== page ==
Iranian officials said they found hundreds of dead sharks with their fins cut off on an island in the Persian Gulf.

Iran’s official news agency the IRNA quoted Hossein Delshab, an environmental official at the southern port city of Bushehr, on Monday as saying the dead sharks were found on the nearby Shif island.

Delshab also said some fishermen caught the sharks for their fins, which were believed to have medicinal properties. After cutting off their fins, the fishermen threw the sharks into the sea as they feared they will be fined, BBC reported. The sharks then ended up washing up on the beach.

Although shark fishing was banned in Iran in 2014 over concerns the population was facing extinction, fins of the fish were cut off to be used as a treatment for sexual disorders. According to Delshab, the price for 1kg (2.2lb) of shark fin was about $2.

Talking about the practice of culling shark fins in a piece for The Smithsonian Ocean Portal, an educational website created and maintained by the Smithsonian Institution's National Museum of Natural History in Washington, D.C ., Caty Fairclough said that the monetary and cultural value of shark fins was what made them great targets for fishermen. Used in a popular dish called shark fin soup, which is a symbol of status in Chinese culture, the fins were thought to have medicinal benefits and represented a victory against powerful sharks in the ancient times.

The popularity of the soup and the use of shark fins did not decrease with time, thus giving fishermen more incentive to hunt for sharks and sell their fins.

Fairclough also added: “Many fishermen prefer to practice shark finning instead of bringing whole sharks to the market because the fins are far more valuable than the rest of the body … Instead, fishermen choose to keep just the shark fins—only one to five percent of a shark’s weight—and throw the rest of the shark away rather than have the less valuable parts take up space on the boat. The finned sharks are often thrown back into the ocean alive, where they do not die peacefully: unable to swim properly and bleeding profusely, they suffocate or die of blood loss.”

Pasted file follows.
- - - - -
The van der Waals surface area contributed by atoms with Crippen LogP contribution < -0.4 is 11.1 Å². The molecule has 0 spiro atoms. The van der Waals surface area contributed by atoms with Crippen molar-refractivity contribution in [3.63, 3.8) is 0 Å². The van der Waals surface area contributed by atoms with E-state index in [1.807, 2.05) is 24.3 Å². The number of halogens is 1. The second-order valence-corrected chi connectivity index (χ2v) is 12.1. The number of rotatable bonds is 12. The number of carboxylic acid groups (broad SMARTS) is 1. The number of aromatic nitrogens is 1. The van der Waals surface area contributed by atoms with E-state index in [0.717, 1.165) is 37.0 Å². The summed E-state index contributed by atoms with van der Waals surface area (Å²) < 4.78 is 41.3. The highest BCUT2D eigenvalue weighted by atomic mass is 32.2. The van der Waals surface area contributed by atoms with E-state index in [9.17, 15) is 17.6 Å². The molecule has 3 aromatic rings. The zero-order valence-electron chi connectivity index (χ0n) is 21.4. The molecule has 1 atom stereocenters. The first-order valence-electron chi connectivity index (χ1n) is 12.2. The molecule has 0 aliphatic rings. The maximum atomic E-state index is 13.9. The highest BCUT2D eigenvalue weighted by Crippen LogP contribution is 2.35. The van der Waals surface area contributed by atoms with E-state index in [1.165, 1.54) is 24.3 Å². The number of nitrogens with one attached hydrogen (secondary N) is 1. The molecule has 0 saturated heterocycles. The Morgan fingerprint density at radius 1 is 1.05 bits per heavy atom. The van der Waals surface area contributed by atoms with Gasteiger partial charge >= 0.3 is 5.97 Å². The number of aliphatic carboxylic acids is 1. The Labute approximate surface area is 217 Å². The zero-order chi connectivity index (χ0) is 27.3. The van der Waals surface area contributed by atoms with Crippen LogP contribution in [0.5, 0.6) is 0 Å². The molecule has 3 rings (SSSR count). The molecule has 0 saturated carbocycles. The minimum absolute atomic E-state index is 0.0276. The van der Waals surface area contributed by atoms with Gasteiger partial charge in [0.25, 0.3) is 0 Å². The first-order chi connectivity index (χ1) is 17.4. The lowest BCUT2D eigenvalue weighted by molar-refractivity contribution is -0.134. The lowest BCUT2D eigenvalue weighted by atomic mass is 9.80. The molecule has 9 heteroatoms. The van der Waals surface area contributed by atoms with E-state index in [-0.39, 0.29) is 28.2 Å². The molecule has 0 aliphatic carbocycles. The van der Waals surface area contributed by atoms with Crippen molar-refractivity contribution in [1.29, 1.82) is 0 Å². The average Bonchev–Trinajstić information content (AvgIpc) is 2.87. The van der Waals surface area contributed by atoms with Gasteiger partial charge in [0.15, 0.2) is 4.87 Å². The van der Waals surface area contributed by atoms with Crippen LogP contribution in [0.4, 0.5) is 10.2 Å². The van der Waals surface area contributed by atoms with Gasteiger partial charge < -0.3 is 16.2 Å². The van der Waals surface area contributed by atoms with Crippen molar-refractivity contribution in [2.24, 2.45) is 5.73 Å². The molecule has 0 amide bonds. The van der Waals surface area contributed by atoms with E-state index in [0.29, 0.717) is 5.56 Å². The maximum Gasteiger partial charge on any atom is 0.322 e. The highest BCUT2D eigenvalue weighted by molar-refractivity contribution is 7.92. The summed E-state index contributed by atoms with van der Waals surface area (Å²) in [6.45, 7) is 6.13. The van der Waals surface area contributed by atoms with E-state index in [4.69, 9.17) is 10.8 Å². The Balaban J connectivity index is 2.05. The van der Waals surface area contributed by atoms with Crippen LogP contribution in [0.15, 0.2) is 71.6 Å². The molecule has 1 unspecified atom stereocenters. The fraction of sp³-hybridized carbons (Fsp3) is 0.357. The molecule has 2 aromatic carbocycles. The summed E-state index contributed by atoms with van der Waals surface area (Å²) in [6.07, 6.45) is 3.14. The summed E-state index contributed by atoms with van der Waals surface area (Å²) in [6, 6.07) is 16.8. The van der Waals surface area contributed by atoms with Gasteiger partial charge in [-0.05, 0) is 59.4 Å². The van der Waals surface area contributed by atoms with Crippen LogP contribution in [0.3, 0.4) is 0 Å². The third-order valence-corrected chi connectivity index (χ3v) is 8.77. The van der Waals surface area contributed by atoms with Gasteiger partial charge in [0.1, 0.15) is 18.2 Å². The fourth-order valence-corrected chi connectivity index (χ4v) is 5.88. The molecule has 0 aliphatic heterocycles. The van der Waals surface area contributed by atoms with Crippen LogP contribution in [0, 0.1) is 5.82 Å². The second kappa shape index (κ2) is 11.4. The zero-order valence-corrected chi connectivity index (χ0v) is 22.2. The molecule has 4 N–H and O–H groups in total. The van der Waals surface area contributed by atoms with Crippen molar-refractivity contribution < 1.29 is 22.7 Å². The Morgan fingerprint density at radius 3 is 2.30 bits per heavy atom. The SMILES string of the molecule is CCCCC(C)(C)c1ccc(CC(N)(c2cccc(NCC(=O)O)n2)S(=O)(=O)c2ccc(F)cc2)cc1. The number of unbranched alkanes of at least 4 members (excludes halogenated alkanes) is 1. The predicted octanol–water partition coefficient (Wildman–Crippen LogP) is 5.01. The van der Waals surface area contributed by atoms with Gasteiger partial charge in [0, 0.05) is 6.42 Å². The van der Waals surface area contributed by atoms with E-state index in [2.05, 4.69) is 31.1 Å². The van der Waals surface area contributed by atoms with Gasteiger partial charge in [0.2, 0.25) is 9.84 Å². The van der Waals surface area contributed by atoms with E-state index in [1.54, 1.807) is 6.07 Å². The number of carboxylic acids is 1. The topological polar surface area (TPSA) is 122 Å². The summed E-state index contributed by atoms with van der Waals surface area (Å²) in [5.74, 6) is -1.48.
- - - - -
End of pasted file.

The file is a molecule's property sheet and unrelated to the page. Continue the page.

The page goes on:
In the Gulf region, fin trade had wreaked havoc on several species including hammerheads, oceanic whitetip, blue, threshers and silky and contributed to 181 shark and ray species being listed by the International Union for Conservation of Nature as threatened with extinction, according to a 2013 report in Arab News.

In July, an Iranian fisherman faced backlash after posting a video that appeared to show him leaping from a boat onto the back of a whale shark in the Persian Gulf. However, Mohammad Tollab, director of the Marine and Environmental Protection Agency in Bushehr, told News24 that the man would not face any punishment because the shark sustained no injuries.